The nonprofit environmental group NYC H2O has worked for years in order to protect the Ridgewood Reservoir. Now it’s trying to make it accessible to public transit.
NYC H2O took advantage of the MTA’s proposed goal to redesign bus-service in Queens by sending out a flyer urging people to submit requests for the reservoir. Eight local lawmakers have joined the advocacy group in its call to open a more convenient bus stop.
“More families, students and seniors can enjoy this 50-acre natural oasis if there was a bus stop in front of the reservoir,” said state Assemblyman Mike Miller.
The closest subway station to the reservoir is the J train at Norwood Avenue, a mile from the Reservoir. The closest bus stop is the Q56 at Jamaica and Shepherd avenues, which is about a half-mile from the reservoir.
The MTA describes its public feedback campaign as part of an effort to take “a holistic, blank-slate approach to bus service” in the borough. The MTA would have to assess the NYC H20’s proposed bus line on the basis of whether it reduces redundancy and subway competition.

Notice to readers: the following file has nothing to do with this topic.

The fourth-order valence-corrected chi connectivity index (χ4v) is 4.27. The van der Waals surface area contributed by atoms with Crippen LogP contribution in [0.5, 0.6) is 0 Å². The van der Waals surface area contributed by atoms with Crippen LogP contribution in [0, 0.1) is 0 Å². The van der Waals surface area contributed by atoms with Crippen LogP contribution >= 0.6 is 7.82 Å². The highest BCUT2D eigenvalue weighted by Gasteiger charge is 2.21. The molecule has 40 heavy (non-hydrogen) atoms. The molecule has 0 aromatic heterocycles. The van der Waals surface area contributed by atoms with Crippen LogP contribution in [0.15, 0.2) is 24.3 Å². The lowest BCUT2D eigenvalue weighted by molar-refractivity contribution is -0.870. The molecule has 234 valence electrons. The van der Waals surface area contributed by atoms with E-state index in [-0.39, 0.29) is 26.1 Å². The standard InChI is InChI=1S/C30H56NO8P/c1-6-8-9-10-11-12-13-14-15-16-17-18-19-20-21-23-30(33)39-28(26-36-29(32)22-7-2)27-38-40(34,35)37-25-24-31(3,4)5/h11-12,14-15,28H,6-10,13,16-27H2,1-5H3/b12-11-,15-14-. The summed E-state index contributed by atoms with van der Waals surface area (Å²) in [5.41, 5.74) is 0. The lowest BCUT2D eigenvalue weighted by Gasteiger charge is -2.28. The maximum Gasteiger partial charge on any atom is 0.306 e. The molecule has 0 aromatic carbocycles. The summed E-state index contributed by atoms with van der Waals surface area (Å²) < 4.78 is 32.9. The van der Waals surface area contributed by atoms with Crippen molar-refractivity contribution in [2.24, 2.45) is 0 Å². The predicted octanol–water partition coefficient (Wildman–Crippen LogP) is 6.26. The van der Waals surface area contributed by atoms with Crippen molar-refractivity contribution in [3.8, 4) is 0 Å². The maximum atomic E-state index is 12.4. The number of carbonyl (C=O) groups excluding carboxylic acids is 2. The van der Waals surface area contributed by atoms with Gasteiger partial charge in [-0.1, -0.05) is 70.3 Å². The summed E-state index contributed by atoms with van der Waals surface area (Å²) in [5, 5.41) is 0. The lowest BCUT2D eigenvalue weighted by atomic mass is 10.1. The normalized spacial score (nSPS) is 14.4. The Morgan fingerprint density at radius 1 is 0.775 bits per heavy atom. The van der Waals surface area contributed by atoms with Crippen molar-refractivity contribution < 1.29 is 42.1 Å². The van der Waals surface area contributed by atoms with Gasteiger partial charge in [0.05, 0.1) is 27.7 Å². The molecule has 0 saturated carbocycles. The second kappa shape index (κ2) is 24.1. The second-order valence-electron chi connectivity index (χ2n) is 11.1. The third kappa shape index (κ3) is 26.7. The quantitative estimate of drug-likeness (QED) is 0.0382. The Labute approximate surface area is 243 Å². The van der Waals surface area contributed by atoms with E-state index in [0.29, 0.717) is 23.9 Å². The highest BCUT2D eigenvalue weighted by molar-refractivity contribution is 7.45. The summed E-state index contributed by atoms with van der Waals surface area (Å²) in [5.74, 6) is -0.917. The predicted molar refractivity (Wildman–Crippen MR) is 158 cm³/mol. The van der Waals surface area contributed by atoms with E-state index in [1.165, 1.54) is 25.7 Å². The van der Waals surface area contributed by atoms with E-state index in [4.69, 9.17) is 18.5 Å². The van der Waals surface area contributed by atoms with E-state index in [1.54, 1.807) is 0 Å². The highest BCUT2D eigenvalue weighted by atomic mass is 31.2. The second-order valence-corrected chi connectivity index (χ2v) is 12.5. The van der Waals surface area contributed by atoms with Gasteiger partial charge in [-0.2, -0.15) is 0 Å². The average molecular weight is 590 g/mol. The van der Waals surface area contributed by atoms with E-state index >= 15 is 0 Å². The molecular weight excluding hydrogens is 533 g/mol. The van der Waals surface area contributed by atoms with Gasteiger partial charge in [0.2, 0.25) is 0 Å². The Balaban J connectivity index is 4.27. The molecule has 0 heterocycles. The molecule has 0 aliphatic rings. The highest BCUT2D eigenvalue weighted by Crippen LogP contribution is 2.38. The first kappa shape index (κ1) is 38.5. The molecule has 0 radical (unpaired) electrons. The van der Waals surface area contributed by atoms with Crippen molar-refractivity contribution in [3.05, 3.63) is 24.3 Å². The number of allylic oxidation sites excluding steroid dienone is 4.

Though the bus line would doubtless be useful to nature enthusiasts, the redesign’s express purpose is based on relieving commuter traffic and inconvenience. The MTA describes its priority as “providing high-frequency, high-capacity bus service on major corridors.”
The reservoir is located within Highland Park which is run by the New York City Parks Department. In January, NYC Parks and the state Department of Environmental Conservation designated it as a Class 1 Wetland, protecting the threatened and endangered species that live there like short-eared owl, pied-billed grebe and several plant species.
“The Ridgewood Reservoir is a hidden gem on the border of Queens and Brooklyn, and any additional method to bring people to the reservoir to connect with nature is welcomed,” said Ridgewood Councilman Robert Holden.
To fill out a comment to MTA, visit mta-nyc.custhelp.com/app/comments_queensbus.